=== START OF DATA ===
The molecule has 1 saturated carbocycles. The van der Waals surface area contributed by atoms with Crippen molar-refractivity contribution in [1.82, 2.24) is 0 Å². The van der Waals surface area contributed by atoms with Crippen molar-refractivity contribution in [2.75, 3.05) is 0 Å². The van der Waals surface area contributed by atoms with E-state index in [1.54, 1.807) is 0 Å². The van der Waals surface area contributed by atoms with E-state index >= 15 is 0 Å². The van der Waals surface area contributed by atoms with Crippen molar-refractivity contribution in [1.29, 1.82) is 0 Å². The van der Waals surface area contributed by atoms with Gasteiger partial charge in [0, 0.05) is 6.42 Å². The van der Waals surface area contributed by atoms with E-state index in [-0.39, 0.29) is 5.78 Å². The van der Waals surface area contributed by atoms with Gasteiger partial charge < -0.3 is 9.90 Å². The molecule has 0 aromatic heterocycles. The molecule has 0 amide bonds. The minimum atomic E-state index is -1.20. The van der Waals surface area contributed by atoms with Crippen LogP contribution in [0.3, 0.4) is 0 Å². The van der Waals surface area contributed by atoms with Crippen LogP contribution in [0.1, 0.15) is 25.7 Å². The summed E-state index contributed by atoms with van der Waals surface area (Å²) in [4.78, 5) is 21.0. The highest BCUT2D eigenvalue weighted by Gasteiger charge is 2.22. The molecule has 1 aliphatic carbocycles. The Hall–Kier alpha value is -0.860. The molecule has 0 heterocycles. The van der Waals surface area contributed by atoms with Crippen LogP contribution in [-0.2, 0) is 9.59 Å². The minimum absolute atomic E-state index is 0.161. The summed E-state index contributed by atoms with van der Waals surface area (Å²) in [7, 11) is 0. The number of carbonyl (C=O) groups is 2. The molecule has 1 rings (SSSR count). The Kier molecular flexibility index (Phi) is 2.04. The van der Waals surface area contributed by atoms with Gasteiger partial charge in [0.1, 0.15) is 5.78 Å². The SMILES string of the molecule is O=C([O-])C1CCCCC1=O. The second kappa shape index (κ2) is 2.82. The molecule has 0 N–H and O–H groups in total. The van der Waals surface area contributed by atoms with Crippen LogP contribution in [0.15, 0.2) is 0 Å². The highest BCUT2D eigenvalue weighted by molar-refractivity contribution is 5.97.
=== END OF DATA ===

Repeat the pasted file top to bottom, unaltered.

The molecule has 1 saturated carbocycles. The van der Waals surface area contributed by atoms with Crippen molar-refractivity contribution in [1.82, 2.24) is 0 Å². The van der Waals surface area contributed by atoms with Crippen molar-refractivity contribution in [2.75, 3.05) is 0 Å². The van der Waals surface area contributed by atoms with E-state index in [1.54, 1.807) is 0 Å². The van der Waals surface area contributed by atoms with E-state index >= 15 is 0 Å². The van der Waals surface area contributed by atoms with Crippen molar-refractivity contribution in [1.29, 1.82) is 0 Å². The van der Waals surface area contributed by atoms with Gasteiger partial charge in [0, 0.05) is 6.42 Å². The van der Waals surface area contributed by atoms with E-state index in [-0.39, 0.29) is 5.78 Å². The van der Waals surface area contributed by atoms with Gasteiger partial charge < -0.3 is 9.90 Å². The molecule has 0 aromatic heterocycles. The molecule has 0 amide bonds. The minimum atomic E-state index is -1.20. The van der Waals surface area contributed by atoms with Crippen LogP contribution in [0.3, 0.4) is 0 Å². The van der Waals surface area contributed by atoms with Crippen LogP contribution in [0.1, 0.15) is 25.7 Å². The summed E-state index contributed by atoms with van der Waals surface area (Å²) in [4.78, 5) is 21.0. The highest BCUT2D eigenvalue weighted by Gasteiger charge is 2.22. The molecule has 1 aliphatic carbocycles. The Hall–Kier alpha value is -0.860. The molecule has 0 heterocycles. The van der Waals surface area contributed by atoms with Crippen LogP contribution in [-0.2, 0) is 9.59 Å². The minimum absolute atomic E-state index is 0.161. The summed E-state index contributed by atoms with van der Waals surface area (Å²) in [7, 11) is 0. The number of carbonyl (C=O) groups is 2. The molecule has 1 rings (SSSR count). The Kier molecular flexibility index (Phi) is 2.04. The van der Waals surface area contributed by atoms with Gasteiger partial charge in [0.1, 0.15) is 5.78 Å². The SMILES string of the molecule is O=C([O-])C1CCCCC1=O. The second kappa shape index (κ2) is 2.82. The molecule has 0 N–H and O–H groups in total. The van der Waals surface area contributed by atoms with Crippen LogP contribution in [0.15, 0.2) is 0 Å². The highest BCUT2D eigenvalue weighted by molar-refractivity contribution is 5.97.